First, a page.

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EMS needs to adopt a “collaboration presence” in a changing health care environment

Command presence is well-suited to leading teams in emergency situations, but much of health care requires collaboration among experts


Dr. Ed Racht, chief medical officer for American Medical Response, explained that collaboration is different than teamwork during the closing presentation of the 10th Pinnacle EMS Leadership forum.

Image Greg Friese

JACKSONVILLE, Fla. — The necessity for collaboration in a new era of health care integration was the subject of the closing presentation by Dr. Ed Racht at the 10th Pinnacle EMS Leadership forum.

Collaboration is the action of working with others to produce or create something. Racht explained collaboration in health care with humor, enthusiasm and passion. Racht, chief medical officer for American Medical Response, explained that collaboration is different than teamwork. Each person is responsible for applying their expertise when it is needed.

The presentation pointed out barriers to collaboration in EMS because of culture, command and control, and command presence. These characteristics are well-suited to emergency response, but may not be as applicable to the health care environment as it transitions from volume to value.

Since change is happening in health care it is time for EMS to look at what we are doing and how we are doing it. The biggest change in health care for EMS, according to Racht, is how the payors – insurance, Medicaid, Medicare – perceive what it is that EMS does. Rach’s expectation is that EMS is becoming “ENS or Emergency Navigation System” and will be called upon to navigate or guide patients to the appropriate level of care.

Racht closed by asking if it is just as critical for EMS to have a “collaboration presence” to work with health care partners? In a collaboration presence experts will work together, contributing each participant’s expertise, to build or accomplish something together. For example, Racht shared the collaboration between AMR, Grady EMS, Dallas Fire-Rescue, and many others to prepare for and transport an Ebola patient in October, 2014. “Collaboration, you bet it was collaboration,” Racht said.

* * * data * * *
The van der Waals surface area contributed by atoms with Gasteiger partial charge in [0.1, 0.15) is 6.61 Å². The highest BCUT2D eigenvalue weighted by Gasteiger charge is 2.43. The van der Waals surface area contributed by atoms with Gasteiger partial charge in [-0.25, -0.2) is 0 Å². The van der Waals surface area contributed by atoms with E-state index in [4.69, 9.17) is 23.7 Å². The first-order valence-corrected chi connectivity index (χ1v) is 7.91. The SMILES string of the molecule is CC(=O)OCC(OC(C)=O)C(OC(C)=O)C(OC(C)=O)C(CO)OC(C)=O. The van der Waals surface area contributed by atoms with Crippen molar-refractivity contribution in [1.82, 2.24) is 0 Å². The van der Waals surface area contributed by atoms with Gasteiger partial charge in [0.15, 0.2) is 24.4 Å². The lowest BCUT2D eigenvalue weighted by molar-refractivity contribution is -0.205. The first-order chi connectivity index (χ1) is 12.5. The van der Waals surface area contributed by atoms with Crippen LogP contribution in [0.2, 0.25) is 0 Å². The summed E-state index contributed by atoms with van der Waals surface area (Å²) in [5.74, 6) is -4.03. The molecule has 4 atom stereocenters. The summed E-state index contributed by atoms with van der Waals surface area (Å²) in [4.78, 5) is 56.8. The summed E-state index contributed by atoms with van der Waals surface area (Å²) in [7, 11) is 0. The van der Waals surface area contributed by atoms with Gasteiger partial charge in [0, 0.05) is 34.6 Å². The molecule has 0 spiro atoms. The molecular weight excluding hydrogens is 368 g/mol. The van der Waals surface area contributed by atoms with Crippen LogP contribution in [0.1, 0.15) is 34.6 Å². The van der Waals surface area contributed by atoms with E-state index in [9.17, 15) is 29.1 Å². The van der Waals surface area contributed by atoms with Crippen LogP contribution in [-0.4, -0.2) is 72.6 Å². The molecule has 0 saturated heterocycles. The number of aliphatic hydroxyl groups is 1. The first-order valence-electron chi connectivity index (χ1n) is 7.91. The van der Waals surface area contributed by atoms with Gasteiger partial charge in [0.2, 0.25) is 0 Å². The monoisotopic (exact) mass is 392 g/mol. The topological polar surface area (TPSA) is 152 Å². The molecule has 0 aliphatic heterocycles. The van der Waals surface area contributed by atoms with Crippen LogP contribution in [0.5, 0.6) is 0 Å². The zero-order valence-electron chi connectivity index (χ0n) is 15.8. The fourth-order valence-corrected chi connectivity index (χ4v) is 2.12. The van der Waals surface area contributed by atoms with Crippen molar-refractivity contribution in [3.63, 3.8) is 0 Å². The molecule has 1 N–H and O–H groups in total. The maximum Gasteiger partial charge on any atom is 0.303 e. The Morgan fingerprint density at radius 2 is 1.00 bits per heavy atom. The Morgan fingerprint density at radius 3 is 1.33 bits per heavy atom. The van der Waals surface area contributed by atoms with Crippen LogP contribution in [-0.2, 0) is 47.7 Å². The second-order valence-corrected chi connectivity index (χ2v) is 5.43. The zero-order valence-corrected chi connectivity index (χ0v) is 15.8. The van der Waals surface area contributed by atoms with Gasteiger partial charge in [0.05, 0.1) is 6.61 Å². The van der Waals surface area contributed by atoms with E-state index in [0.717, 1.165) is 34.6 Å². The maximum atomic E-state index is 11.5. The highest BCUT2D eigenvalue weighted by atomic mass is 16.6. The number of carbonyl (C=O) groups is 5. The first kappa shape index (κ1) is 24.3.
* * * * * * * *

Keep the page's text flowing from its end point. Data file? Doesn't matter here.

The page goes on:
Memorable quote: What is collaboration?

“Collaboration is working with someone to a common goal. It is intuitively good. But EMS unintentionally frowns upon collaboration.”

“Collaboration is the new MO we all need to know. It doesn’t come naturally, but we need to work on collaboration.”

Key takeaways: Collaboration is changing health care

  • Collaboration means individuals need to shine. Additional expertise needs to be at its best at the time it is needed.
  • The public expects EMS to manage anything which exposes us to the critique of colleagues.
  • Cultural sense that reputation needs to be earned can impede collaboration.
  • Collaboration is widespread in other areas of health care, such as system of care for a specific disease condition. EMS, although a part of some systems in care, is lacking in participating in health care collaborations.
  • Collaboration allows health care systems to manage things they haven’t historically been able to manage.
Greg Friese, MS, NRP, is the Lexipol Editorial Director, leading the efforts of the editorial team on Police1, FireRescue1, Corrections1 and EMS1. Greg served as the EMS1 editor-in-chief for five years. He has a bachelor’s degree from the University of Wisconsin-Madison and a master’s degree from the University of Idaho. He is an educator, author, national registry paramedic since 2005, and a long-distance runner. Greg was a 2010 recipient of the EMS 10 Award for innovation. He is also a three-time Jesse H. Neal award winner, the most prestigious award in specialized journalism, and the 2018 and 2020 Eddie Award winner for best Column/Blog. Connect with Greg on LinkedIn.